The study measured the responses of surgical patients before the operation, as well as at three and six months postoperatively. Patients included in the study were given questionnaires that measured mobility, self-care, pain or discomfort, and anxiety or depression, and then asked the patient to rate his or her health on a scale of 0–100.3 The authors concluded that “the implementation of an RSS did not convincingly affect HRQoL as measured by the questionnaires, but noted that implementation of an RRS system did account for fewer problems at three to six months postoperatively in the areas of pain/discomfort and anxiety/depression—conversely seeing more problems with mobility and self-care.3
“The most important explanation for our lack of effect is most likely that other factors had a larger influence on HRQoL than merely the implementation of an RRS,” the authors wrote. “We found that pre-surgery HRQoL and [American Society of Anaesthesiologists physical status classification] were strongly associated with HRQoL following surgery.”3
With that in mind, what should one consider when determining if this practice is beneficial for patients nearing end of life—whether for their quality of life or financially?
Dr. Cardona, a co-author of The Joint Commission Journal on Quality and Patient Safety article, further expanded on the issue of how effectively to use RSS on elderly patients who have multiple chronic illnesses in a blog post for Quality Data Download.
“As difficult as it is to let go of a relative or a patient, people who do not benefit from aggressive and non-beneficial RRS interventions are likely to suffer physical disability and emotional distress without additional life expectancy,” Cardona wrote.4 “More often than not, the trajectories of very old patients with multiple chronic illnesses after ICU admission involve poor quality end of life postdischarge, and death within days or months of admission to critical care. Further, their families may harbor false hope of recovery; and whether or not very old patients survive the immediate treatment, long hospital stays are associated with increased infection risk, delirium, and high cost.”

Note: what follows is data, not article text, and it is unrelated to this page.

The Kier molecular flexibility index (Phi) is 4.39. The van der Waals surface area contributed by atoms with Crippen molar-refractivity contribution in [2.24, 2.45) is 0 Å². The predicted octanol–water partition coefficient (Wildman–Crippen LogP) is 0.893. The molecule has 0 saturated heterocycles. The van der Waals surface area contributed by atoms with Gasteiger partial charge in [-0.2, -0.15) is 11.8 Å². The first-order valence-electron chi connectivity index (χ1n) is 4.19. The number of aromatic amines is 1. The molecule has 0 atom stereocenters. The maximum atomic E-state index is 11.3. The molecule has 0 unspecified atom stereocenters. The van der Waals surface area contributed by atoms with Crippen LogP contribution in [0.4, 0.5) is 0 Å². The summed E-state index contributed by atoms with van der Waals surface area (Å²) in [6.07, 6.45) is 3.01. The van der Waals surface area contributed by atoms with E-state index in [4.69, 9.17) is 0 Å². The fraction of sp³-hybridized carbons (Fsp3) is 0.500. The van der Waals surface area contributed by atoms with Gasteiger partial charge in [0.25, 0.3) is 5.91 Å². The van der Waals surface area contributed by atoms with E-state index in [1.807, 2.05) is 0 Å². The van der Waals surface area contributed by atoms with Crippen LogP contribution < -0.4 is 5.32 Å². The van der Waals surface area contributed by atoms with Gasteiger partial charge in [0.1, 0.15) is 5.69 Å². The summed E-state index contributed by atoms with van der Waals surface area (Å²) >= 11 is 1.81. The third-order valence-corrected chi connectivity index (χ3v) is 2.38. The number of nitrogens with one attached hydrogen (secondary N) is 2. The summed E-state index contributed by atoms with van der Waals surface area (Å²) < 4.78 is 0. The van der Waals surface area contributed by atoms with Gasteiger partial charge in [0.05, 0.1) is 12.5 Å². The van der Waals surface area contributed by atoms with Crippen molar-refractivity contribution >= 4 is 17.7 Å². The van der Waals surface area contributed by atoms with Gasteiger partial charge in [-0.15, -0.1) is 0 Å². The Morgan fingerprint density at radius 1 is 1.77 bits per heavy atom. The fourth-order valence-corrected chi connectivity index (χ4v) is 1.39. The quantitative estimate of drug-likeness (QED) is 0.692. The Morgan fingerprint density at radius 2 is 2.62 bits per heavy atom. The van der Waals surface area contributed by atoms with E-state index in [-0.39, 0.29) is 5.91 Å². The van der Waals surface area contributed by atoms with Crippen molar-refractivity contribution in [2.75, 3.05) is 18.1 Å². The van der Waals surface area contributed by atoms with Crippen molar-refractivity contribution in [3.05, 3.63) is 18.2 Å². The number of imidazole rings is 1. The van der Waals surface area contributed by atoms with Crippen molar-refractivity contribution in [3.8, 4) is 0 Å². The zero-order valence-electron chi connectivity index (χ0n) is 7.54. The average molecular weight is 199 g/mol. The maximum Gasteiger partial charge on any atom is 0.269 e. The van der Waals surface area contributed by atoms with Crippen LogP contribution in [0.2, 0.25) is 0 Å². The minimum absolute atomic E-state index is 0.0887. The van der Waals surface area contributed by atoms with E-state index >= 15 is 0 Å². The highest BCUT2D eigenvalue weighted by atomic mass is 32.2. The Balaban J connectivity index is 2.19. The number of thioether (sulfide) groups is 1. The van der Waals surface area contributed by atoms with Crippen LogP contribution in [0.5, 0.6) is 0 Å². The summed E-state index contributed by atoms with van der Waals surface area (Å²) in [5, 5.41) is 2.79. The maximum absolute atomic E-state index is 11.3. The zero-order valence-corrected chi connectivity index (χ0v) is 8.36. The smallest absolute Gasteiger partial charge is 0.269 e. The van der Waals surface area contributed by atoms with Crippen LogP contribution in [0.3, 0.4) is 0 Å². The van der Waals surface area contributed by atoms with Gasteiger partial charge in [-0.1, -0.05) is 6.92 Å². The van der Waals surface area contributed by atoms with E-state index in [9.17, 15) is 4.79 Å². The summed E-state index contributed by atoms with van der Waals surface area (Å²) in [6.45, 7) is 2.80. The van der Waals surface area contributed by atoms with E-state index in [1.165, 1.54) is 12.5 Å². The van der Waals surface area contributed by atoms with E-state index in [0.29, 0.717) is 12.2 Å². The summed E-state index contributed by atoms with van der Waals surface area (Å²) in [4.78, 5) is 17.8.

The thoughts and opinions expressed in this column are solely those of Dr. Pellegrini and do not necessarily reflect those of The Joint Commission or the American College of Surgeons.
- Downar J, Rodin D, Barua R, et al. Rapid response teams, do not resuscitate orders, and potential opportunities to improve end-of-life care: A multicenter retrospective study. J Critical Care. 2013;28(4):498-503.
- Cardona M, Turner RM, Chapman A, et al. Who benefits from aggressive rapid response system treatment near the end of life? A retrospective cohort study. Jt Comm J Qual Patient Saf. 2018;44(9):505-513.
- Simmes F, Schoonhoven L, Mintjes J, Fikkers BG, van der Hoeven JG. Effects of a rapid response system on quality of life: A prospective cohort study in surgical patients before and after implementing a rapid response system. Health Qual Life Outcomes. 2013;11:74.
- Cardona M. Who benefits from aggressive rapid response interventions near the end of life? The Joint Commission. Quality Data Download blog. August 31, 2018. Available at: www.jointcommission.org/quality_data_download/who_benefits_from_aggressive_rapid_response_interventions_near_the_end_of_life/. Accessed October 5, 2018.